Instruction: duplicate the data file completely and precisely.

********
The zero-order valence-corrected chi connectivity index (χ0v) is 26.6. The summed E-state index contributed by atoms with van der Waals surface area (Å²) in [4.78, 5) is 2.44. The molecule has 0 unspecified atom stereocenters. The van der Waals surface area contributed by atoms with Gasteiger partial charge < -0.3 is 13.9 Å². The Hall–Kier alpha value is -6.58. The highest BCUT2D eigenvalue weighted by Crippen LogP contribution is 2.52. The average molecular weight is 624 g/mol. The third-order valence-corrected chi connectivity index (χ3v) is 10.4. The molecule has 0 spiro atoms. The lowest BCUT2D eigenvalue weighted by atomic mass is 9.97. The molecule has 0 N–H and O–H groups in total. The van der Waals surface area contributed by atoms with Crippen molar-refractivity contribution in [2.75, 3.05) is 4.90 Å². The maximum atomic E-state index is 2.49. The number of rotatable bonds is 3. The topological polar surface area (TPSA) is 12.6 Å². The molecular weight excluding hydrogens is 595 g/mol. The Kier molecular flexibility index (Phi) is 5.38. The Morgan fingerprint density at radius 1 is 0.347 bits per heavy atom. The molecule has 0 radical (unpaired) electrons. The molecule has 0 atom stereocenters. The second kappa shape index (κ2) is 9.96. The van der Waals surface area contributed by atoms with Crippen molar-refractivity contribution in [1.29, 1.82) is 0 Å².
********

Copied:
The zero-order valence-corrected chi connectivity index (χ0v) is 26.6. The summed E-state index contributed by atoms with van der Waals surface area (Å²) in [4.78, 5) is 2.44. The molecule has 0 unspecified atom stereocenters. The van der Waals surface area contributed by atoms with Gasteiger partial charge < -0.3 is 13.9 Å². The Hall–Kier alpha value is -6.58. The highest BCUT2D eigenvalue weighted by Crippen LogP contribution is 2.52. The average molecular weight is 624 g/mol. The third-order valence-corrected chi connectivity index (χ3v) is 10.4. The molecule has 0 spiro atoms. The lowest BCUT2D eigenvalue weighted by atomic mass is 9.97. The molecule has 0 N–H and O–H groups in total. The van der Waals surface area contributed by atoms with Crippen molar-refractivity contribution in [2.75, 3.05) is 4.90 Å². The maximum atomic E-state index is 2.49. The number of rotatable bonds is 3. The topological polar surface area (TPSA) is 12.6 Å². The molecular weight excluding hydrogens is 595 g/mol. The Kier molecular flexibility index (Phi) is 5.38. The Morgan fingerprint density at radius 1 is 0.347 bits per heavy atom. The molecule has 0 radical (unpaired) electrons. The molecule has 0 atom stereocenters. The second kappa shape index (κ2) is 9.96. The van der Waals surface area contributed by atoms with Crippen molar-refractivity contribution in [1.29, 1.82) is 0 Å².